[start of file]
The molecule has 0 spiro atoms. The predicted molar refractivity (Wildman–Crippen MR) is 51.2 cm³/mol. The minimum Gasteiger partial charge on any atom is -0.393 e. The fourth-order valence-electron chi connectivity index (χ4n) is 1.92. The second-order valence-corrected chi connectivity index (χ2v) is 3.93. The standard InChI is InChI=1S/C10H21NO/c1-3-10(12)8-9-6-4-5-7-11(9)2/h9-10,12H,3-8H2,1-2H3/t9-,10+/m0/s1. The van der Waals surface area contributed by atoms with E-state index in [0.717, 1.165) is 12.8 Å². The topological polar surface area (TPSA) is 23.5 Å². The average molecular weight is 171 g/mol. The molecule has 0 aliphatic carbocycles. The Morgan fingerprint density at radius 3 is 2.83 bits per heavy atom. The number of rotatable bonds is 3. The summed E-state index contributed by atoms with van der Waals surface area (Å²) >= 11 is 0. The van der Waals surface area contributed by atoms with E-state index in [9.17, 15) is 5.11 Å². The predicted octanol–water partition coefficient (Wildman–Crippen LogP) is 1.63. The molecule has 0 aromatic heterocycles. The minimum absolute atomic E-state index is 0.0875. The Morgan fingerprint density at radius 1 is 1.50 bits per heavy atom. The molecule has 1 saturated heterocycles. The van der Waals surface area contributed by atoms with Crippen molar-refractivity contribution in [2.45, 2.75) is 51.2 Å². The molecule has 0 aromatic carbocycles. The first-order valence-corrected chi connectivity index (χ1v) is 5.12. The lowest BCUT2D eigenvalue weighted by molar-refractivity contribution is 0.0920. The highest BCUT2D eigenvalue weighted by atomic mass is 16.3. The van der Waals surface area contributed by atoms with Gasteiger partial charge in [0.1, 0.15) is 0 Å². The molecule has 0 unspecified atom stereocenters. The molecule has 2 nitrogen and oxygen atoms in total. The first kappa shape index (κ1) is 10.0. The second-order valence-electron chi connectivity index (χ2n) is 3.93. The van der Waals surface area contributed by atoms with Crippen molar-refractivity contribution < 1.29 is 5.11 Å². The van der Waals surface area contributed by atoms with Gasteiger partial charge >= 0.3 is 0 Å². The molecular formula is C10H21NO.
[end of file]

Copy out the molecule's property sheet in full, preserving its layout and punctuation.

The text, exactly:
The molecule has 0 spiro atoms. The predicted molar refractivity (Wildman–Crippen MR) is 51.2 cm³/mol. The minimum Gasteiger partial charge on any atom is -0.393 e. The fourth-order valence-electron chi connectivity index (χ4n) is 1.92. The second-order valence-corrected chi connectivity index (χ2v) is 3.93. The standard InChI is InChI=1S/C10H21NO/c1-3-10(12)8-9-6-4-5-7-11(9)2/h9-10,12H,3-8H2,1-2H3/t9-,10+/m0/s1. The van der Waals surface area contributed by atoms with E-state index in [0.717, 1.165) is 12.8 Å². The topological polar surface area (TPSA) is 23.5 Å². The average molecular weight is 171 g/mol. The molecule has 0 aliphatic carbocycles. The Morgan fingerprint density at radius 3 is 2.83 bits per heavy atom. The number of rotatable bonds is 3. The summed E-state index contributed by atoms with van der Waals surface area (Å²) >= 11 is 0. The van der Waals surface area contributed by atoms with E-state index in [9.17, 15) is 5.11 Å². The predicted octanol–water partition coefficient (Wildman–Crippen LogP) is 1.63. The molecule has 0 aromatic heterocycles. The minimum absolute atomic E-state index is 0.0875. The Morgan fingerprint density at radius 1 is 1.50 bits per heavy atom. The molecule has 1 saturated heterocycles. The van der Waals surface area contributed by atoms with Crippen molar-refractivity contribution in [2.45, 2.75) is 51.2 Å². The molecule has 0 aromatic carbocycles. The first-order valence-corrected chi connectivity index (χ1v) is 5.12. The lowest BCUT2D eigenvalue weighted by molar-refractivity contribution is 0.0920. The highest BCUT2D eigenvalue weighted by atomic mass is 16.3. The van der Waals surface area contributed by atoms with Gasteiger partial charge in [0.1, 0.15) is 0 Å². The molecule has 0 unspecified atom stereocenters. The molecule has 2 nitrogen and oxygen atoms in total. The first kappa shape index (κ1) is 10.0. The second-order valence-electron chi connectivity index (χ2n) is 3.93. The van der Waals surface area contributed by atoms with Crippen molar-refractivity contribution < 1.29 is 5.11 Å². The van der Waals surface area contributed by atoms with Gasteiger partial charge >= 0.3 is 0 Å². The molecular formula is C10H21NO.